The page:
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Using Social Networking to Mentor 9th-grade Girls for Academic Success and Engineering Career Awareness

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Conference

2013 ASEE Annual Conference & Exposition

Location

Atlanta, Georgia

Publication Date

June 23, 2013

Start Date

June 23, 2013

End Date

June 26, 2013

ISSN

2153-5965

Conference Session

Outreach to K-12 Females

Tagged Division

K-12 & Pre-College Engineering

Page Count

14

Page Numbers

23.1337.1 - 23.1337.14

Permanent URL

https://peer.asee.org/22722

Download Count

18

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Paper Authors

biography

Patricia Carlson Rose-Hulman Institute of Technology

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Dr. Patricia "Pat" A. Carlson is a transplanted middle westerner, having spent her childhood in Norfolk, Va. She came to Rose-Hulman early in her teaching career and has taught a variety of courses over the past three decades. Dr. Carlson has held a number of American Society for Engineering Education summer fellowships that have taken her to NASA-Goddard, NASA-Langley, the Army Research Laboratory in Aberdeen, Maryland, and NASA’s Classroom of the Future in Wheeling, W.Va. She was on loan to the Air Force Human Resources Laboratory from 1989 to 1995, managing a project to transition advanced instructional technologies to ten different middle schools located in five states. She is on the editorial board of three professional publications and has served as National Research Council Senior Fellow assigned to the Air Force Human Resources Laboratory. In her spare time, Pat enjoys reading and gardening.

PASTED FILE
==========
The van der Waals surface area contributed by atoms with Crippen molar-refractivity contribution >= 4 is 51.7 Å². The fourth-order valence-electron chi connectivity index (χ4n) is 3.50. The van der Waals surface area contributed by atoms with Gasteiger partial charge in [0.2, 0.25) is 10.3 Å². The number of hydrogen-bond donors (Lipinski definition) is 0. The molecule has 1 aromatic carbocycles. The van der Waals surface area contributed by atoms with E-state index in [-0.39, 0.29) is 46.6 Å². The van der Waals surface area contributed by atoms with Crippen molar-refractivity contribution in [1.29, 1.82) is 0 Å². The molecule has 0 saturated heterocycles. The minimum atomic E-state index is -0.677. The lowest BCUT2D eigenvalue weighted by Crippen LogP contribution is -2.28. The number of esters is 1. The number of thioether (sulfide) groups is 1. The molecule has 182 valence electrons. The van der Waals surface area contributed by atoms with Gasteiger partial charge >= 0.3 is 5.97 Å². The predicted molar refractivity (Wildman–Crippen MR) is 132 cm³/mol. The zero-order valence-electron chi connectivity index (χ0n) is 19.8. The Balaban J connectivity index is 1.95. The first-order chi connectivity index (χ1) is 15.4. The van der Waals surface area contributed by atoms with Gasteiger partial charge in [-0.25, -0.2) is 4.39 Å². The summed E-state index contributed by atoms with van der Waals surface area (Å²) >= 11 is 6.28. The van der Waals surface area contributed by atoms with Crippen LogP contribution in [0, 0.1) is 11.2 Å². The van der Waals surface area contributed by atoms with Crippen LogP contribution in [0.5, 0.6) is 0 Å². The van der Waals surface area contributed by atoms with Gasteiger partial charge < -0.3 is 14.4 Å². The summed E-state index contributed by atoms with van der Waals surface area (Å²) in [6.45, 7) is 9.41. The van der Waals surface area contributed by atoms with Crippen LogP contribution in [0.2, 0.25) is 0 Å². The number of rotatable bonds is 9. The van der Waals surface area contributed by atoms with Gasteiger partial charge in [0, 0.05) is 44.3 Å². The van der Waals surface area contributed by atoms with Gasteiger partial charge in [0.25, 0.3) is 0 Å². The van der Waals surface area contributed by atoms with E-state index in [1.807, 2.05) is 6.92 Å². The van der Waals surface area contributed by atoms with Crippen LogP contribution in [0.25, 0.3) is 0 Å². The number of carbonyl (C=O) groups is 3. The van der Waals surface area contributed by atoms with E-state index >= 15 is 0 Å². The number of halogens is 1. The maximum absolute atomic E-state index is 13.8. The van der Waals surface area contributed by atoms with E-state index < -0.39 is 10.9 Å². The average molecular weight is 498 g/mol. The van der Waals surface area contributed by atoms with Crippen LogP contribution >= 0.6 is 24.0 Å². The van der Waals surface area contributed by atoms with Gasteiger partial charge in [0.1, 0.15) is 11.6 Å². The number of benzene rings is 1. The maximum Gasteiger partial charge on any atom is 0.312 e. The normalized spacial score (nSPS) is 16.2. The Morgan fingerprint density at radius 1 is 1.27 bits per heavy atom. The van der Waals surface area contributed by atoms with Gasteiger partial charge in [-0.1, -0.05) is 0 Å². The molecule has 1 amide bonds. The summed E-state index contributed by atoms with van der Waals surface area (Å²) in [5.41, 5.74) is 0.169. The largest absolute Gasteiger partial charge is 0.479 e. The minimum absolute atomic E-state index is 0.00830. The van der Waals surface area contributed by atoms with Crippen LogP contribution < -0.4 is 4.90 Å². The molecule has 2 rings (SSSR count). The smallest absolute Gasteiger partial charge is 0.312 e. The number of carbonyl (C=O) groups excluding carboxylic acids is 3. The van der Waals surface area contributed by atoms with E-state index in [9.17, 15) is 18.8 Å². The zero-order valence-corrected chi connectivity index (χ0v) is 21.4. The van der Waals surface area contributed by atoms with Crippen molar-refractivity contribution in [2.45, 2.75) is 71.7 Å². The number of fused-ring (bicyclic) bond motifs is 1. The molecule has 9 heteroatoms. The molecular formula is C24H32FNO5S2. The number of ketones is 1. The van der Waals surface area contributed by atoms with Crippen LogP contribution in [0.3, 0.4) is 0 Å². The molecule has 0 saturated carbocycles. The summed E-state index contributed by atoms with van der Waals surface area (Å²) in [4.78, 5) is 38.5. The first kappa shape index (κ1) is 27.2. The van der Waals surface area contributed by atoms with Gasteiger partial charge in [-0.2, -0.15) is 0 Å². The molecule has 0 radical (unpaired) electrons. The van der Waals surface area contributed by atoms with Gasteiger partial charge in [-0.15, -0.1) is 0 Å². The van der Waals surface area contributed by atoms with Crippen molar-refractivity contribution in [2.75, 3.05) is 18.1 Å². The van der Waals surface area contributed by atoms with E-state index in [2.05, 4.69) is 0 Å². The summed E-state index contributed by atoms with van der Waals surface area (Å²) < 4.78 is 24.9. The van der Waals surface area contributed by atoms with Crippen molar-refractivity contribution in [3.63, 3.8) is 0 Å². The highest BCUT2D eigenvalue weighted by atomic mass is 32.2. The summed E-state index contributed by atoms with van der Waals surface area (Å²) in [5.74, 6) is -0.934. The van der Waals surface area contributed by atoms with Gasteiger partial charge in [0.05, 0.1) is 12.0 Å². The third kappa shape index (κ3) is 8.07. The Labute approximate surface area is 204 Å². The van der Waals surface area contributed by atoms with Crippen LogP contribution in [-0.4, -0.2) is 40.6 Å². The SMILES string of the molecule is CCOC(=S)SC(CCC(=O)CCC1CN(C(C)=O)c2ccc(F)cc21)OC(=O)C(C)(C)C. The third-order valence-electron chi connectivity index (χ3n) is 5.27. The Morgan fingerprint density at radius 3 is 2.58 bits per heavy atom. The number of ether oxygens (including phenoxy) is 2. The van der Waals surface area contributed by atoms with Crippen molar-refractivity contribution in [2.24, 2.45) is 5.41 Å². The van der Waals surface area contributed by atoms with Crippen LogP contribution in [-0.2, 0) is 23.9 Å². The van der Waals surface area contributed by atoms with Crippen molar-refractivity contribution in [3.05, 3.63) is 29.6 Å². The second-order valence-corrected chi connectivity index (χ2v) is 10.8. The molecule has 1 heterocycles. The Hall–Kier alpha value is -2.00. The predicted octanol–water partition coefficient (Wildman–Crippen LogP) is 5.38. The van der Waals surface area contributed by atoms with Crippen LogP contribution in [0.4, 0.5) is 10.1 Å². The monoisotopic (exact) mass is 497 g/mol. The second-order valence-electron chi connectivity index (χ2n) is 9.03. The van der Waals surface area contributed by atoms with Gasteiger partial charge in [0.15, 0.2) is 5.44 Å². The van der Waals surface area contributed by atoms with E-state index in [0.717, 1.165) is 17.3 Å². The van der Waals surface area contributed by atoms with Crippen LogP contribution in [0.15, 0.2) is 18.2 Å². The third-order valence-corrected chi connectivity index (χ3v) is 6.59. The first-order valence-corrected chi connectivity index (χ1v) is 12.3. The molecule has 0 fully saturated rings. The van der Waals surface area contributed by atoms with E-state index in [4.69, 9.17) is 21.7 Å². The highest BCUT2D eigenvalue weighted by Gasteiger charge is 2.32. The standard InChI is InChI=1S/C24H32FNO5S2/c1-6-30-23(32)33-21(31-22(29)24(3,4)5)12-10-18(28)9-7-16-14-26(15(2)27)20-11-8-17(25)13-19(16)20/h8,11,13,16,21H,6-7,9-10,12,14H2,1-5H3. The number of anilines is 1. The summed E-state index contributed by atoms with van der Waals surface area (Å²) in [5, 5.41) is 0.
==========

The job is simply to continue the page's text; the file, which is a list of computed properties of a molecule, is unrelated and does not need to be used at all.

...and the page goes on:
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biography

Ryan Smith Rose-Hulman Institute of Technology

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Ryan Smith has served as webmaster and system administrator of the PRISM Project for the past ten years. He is a 2002 computer engineering graduate of Rose-Hulman Institute of Technology. As part of his duties, Smith manages the PRISM server infrastructure, performs database administration, manages systems security, and coordinates distance education online courses on the PRISM website. In addition, Smith researches new web technologies to implement for the PRISM Project. In 2008, Smith received the Hoosier Educational Computer Coordinators HERO award for his contributions to integrating technology in Indiana education. In 2011, the PRISM team received the Rose-Hulman Institute of Technology Excellence in Service Award.

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biography

Matthew Ryan Davidson Rose-Hulman Institute of Technology

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Matthew R. Davidson (PRISM Programmer) serves as the development arm of PRISM since joining the team in 2006. He continues to improve the reliability and functionality of PRISM’s integrated Moodle Course Management System along with expanding the library of PRISM’s proprietary tools, which include the Materials library, Lesson Plan builder and hosts of other programs.

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Abstract